FIGS. 7A-B illustrates band diagrams of an asymmetrically doped nJFET along the depth of the device at the source-side gate edge and the drain-side gate edge, respectively, when the gate-source (Vgs) is biased at 0.5V and no drain-source (Vds) bias is applied, according to one embodiment.

In the asymmetrically doped nJFET, the n-type dopant doping density is higher at the source side gate edge than at the drain-side gate edge thus providing additional carrier concentration near the source to improve on-current levels. The drain-side gate edge is lower doped to prevent high fields at the gate-channel junction thus reducing high field effects such as band-to-band tunneling at the junction.

The increased availability of carriers can be seem in the band diagram along the depth of the device at the source-side gate edge by the relative position of the quasi-fermi level relative to the conduction band compared to the same plot for the asymmetric device. The depth of crossing of the quasi-fermi level into the conduction band represents the amount of free carriers.

FIGS. 8A-B illustrates band diagrams of an asymmetrically doped nJFET along the depth of the device at the source-side gate edge and the drain-side gate edge, respectively, when the gate-source is biased at 0.5V and the drain-source (Vds) is biased, according to one embodiment.

Under applied Vds, current is flowing between the source and drain terminals, as can be seen by the Qfn level, in particular, on the drain-side gate edge. The electron supply near the source edge in the asymmetric device is ample and greater than the electron supply near the source edge of the symmetric device which may not generally be ample or sufficient as is apparent by the location of the quasi-fermi level relative to the conduction band edge in the channel region.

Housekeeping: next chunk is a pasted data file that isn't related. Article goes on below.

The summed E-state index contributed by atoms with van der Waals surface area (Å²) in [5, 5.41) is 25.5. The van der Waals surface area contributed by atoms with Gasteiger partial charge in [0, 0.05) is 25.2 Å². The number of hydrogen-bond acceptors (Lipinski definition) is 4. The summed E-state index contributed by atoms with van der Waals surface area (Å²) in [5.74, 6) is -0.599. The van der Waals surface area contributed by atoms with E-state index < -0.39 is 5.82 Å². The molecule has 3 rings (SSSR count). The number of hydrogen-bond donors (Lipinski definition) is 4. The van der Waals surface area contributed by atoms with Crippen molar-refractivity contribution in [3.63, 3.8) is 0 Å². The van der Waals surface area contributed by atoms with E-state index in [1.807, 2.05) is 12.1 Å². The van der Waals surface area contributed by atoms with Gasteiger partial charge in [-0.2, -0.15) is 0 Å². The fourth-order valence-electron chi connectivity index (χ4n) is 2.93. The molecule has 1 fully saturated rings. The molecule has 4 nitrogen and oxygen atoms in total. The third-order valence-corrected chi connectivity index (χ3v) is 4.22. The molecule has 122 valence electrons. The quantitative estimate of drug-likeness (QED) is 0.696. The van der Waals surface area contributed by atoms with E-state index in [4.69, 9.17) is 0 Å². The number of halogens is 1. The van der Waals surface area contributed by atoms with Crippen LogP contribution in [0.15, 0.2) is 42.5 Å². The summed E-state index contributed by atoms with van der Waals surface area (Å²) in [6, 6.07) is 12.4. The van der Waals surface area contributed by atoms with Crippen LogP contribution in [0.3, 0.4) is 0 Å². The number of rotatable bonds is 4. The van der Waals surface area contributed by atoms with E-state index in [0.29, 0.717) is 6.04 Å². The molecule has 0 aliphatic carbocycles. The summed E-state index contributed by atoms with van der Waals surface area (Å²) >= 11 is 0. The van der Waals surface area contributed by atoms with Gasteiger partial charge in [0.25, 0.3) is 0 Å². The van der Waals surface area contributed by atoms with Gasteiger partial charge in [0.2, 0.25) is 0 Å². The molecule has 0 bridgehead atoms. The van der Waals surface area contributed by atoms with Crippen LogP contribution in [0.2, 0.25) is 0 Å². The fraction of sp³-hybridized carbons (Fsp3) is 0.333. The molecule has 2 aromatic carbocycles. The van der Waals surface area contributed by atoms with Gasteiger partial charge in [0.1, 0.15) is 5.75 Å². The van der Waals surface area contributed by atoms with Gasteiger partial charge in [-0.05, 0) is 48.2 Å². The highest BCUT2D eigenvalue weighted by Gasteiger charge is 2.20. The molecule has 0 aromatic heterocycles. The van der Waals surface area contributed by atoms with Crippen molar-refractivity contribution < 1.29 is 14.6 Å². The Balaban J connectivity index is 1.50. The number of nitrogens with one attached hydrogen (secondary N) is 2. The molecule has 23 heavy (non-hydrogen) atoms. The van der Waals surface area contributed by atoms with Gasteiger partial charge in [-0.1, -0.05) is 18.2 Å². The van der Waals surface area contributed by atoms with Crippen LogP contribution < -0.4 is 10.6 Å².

Unless the context clearly requires otherwise, throughout the description and the claims, the words “comprise,” “comprising,” and the like are to be construed in an inclusive sense, as opposed to an exclusive or exhaustive sense; that is to say, in the sense of “including, but not limited to.” As used herein, the terms “connected,” “coupled,” or any variant thereof, means any connection or coupling, either direct or indirect, between two or more elements; the coupling of connection between the elements can be physical, logical, or a combination thereof. Additionally, the words “herein,” “above,” “below,” and words of similar import, when used in this application, shall refer to this application as a whole and not to any particular portions of this application. Where the context permits, words in the above Detailed Description using the singular or plural number may also include the plural or singular number respectively. The word “or,” in reference to a list of two or more items, covers all of the following interpretations of the word: any of the items in the list, all of the items in the list, and any combination of the items in the list.